The movement of Arab authors to European capitals was influential on Arab literature. But perhaps even more so was the simultaneous attraction of publication in foreign languages. For Arab authors who had never left the country of their birth, the pull of the European metropolis was strong. In the last decades of the 20th century, it became an important mark of accomplishment and prestige to be translated into European languages and invited to European festivals. The money wasn’t negligible, either. The power of the European literary establishment thus produced a strong magnetic pull, shaping narratives and creating new stars. In his memoir I Saw Ramallah (1997), Palestinian poet Mourid Barghouti complained that many authors were now “writing for translation”, and for approval in Western centres. Authors who wrote about “terrorism” or “coexistence”, for instance, found a wider reception in translation than those who wrote about the everyday. This pull was also felt strongly, although differently, in Algeria and Morocco, where many authors could write in French and thus directly access French readers. Publishing in French also meant they didn’t have to deal with local red lines. Al-Qassemi’s article neglects to mention the Maghrebi cultural centres, such as Marrakesh and Algiers. Although Maghrebi authors have been drawn to the Gulf, the cities of western North Africa have also been building their own distinct structures.

In the last decade, Gulf power has risen as an apparent counter-balance to both Western and local regime influence. In some cases, Gulf influence has taken things in a new direction, such as with the Emirates-based Prince of Poets and Million’s Poet reality TV programmes. The Prince of Poets competition is a heavyweight, drawing viewers from across the region. It is structured on the lines of Britain’s Pop Idol, and has featured a number of popular spoken-word poets. The programme has promoted popular poetic forms in a time when many authors have been attracted to the novel. But it also appears to favour less controversial and Gulf-nation contestants over audience favourites such as Palestinian poet Tamim al-Barghouti and Egyptian Hesham al-Gakh. The Million’s Poet programme, meanwhile, promotes traditional nabati poetry and winners more often than not address soft topics, such as familial love, although the Saudi poet Hissa Hilal, the first woman to advance to the finals of the competition, did so with a political poem criticising fatwas.

Gulf influence in the marketing and distribution of literature has been strongly tied to the West. The large, upmarket Abu Dhabi International Book Fair (ADIBF), for instance, was founded in partnership with the Frankfurt Book Fair, which managed the ADIBF for the first few years of its operation and helped to hire staff and establish its general outlines. As Cairo’s book fair crumbles, the ADIBF has taken over as a major event in the region. Yet it’s unclear what the ADIBF wants to be. The book fair serves to promote Abu Dhabi as a place of free speech yet, at the 2013 event, a visiting German author was arrested on suspicion of spying after taking snapshots that included the Iraqi and Iranian embassies. Meanwhile, at Bloomsbury Qatar Foundation Publishing, a joint British-Qatari project, some excellent literature has been published in translation, but only after it has passed through a local censorship committee.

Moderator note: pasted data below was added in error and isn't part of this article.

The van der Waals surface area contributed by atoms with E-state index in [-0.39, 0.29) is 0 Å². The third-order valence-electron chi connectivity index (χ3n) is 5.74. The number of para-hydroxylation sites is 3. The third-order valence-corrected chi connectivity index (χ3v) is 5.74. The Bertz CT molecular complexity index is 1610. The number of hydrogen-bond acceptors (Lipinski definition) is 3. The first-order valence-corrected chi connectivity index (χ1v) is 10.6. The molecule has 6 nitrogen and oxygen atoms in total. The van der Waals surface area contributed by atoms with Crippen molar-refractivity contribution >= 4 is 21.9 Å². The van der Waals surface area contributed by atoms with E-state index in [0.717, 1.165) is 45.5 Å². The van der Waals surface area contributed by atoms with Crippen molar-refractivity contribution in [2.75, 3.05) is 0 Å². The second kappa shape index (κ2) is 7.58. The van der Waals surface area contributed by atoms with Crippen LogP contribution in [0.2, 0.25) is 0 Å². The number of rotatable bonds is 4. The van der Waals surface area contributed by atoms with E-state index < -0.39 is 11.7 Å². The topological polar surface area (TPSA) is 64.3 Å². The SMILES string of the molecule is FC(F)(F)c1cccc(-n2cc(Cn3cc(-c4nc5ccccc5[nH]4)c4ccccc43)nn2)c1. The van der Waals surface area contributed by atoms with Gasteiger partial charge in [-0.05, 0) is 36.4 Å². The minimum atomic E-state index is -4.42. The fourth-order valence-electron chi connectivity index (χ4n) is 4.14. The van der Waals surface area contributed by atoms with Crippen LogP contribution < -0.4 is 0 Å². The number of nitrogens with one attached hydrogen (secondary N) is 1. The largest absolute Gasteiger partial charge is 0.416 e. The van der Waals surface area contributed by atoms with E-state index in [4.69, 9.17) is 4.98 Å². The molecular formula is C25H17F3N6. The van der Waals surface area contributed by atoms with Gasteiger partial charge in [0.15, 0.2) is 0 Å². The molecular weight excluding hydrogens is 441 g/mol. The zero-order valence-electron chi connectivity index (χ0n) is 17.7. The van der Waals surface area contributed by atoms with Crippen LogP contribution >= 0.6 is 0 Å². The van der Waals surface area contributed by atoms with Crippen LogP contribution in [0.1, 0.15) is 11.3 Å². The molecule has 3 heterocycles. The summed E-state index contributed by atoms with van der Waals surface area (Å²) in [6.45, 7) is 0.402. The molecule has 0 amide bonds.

Another big initiative coming out of Abu Dhabi has been the International Prize for Arabic Fiction, popularly called the “Arabic Booker”. This Emirati-English hybrid has quickly become the most influential Arab literary prize, overshadowing the more lucrative Sheikh Zayed Book Award and Al Owais Award. Founded in partnership with the UK Man-Booker Prize, and administered out of London, the “Arabic Booker” draws international attention. The judging criteria appear to change wildly from year to year, but the prize has already shifted attention away from the most established Lebanese and Egyptian publishers. Since each publisher can submit only three books for consideration, authors shift to smaller publishing houses for a guarantee that their book will be entered. The prize has been so successful in getting publishers’ attention that Qatar is in the process of launching its own USD$200 000 prize, giving a nod to the West by promising the winning title translation into English, Spanish and French.

The Gulf cities promote themselves as stable locales in comparison to their strife-torn neighbours, whose cultural institutions have been badly undermined or almost destroyed. Although Iraqis continue to produce brilliant literature, Baghdad’s book culture has been dealt a series of blows, including an explosion that targeted Al-Mutanabbi Street, its bookselling centre. Damascus’s publishing infrastructure has been largely destroyed, and most of its authors are in exile. In Cairo, the publishing industry has been affected by a new regime intent on making its position clear, including a recent book-burning – targeting texts allegedly associated with the Muslim Brotherhood – at a public library.

Al-Qassemi’s article notes that when the traditional Arab capitals “begin the process of turning their fortunes around, they will encounter an Arab-world landscape dominated by the new, formidable Gulf cities that have set a standard that is hard to match not only regionally, but on a global scale.” Indeed, the ADIBF, the Etisalat Prize, and Bloomsbury Qatar Foundation Publishing are increasing their reach and expanding their influence, yet these institutions lack a creative, organic centre such as the booksellers and cultural salons of the previous generations.

In her critique of Al-Qassemi’s article, Ursula Lindsay notes that Abu Dhabi, Doha, Dubai and Sharjah have majority foreign populations and argues that “physically and socially, they are cities with no public, shared spaces, because they are designed to keep their residents segregated, to prevent them from mingling, gathering, and participating in free and open debate… how can cities without centres of their own become the centres of something bigger?”

Abu Dhabi, Doha, Dubai and Sharjah certainly have had an impact on contemporary reimagining and production of Arabic literature. But, in the long run, if they are to be real centres of cultural life – as Cairo, Damascus and Baghdad have been – the Gulf cities will have to be more than regional tinkerers.[/ppw]

covers togetherThis story features in the new edition of Chronic Books, the supplement to the Chronic. Through dispatches, features, interviews and reviews, we explore the reach of public relations and petrodollars.